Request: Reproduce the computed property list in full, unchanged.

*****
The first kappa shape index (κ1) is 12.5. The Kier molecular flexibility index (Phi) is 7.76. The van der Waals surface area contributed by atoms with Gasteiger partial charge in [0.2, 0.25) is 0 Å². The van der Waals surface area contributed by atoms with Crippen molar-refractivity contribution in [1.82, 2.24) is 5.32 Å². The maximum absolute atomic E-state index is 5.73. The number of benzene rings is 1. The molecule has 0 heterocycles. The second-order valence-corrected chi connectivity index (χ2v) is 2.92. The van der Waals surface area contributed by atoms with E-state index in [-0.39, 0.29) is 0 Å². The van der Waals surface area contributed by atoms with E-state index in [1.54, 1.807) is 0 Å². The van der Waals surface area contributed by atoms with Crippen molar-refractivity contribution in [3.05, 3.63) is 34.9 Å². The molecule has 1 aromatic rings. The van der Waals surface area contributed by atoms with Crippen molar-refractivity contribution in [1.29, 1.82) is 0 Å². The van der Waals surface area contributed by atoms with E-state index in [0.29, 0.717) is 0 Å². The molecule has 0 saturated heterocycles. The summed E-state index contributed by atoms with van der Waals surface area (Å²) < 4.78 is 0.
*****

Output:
The first kappa shape index (κ1) is 12.5. The Kier molecular flexibility index (Phi) is 7.76. The van der Waals surface area contributed by atoms with Gasteiger partial charge in [0.2, 0.25) is 0 Å². The van der Waals surface area contributed by atoms with Crippen molar-refractivity contribution in [1.82, 2.24) is 5.32 Å². The maximum absolute atomic E-state index is 5.73. The number of benzene rings is 1. The molecule has 0 heterocycles. The second-order valence-corrected chi connectivity index (χ2v) is 2.92. The van der Waals surface area contributed by atoms with E-state index in [-0.39, 0.29) is 0 Å². The van der Waals surface area contributed by atoms with E-state index in [1.54, 1.807) is 0 Å². The van der Waals surface area contributed by atoms with Crippen molar-refractivity contribution in [3.05, 3.63) is 34.9 Å². The molecule has 1 aromatic rings. The van der Waals surface area contributed by atoms with Crippen molar-refractivity contribution in [1.29, 1.82) is 0 Å². The van der Waals surface area contributed by atoms with E-state index in [0.29, 0.717) is 0 Å². The molecule has 0 saturated heterocycles. The summed E-state index contributed by atoms with van der Waals surface area (Å²) < 4.78 is 0.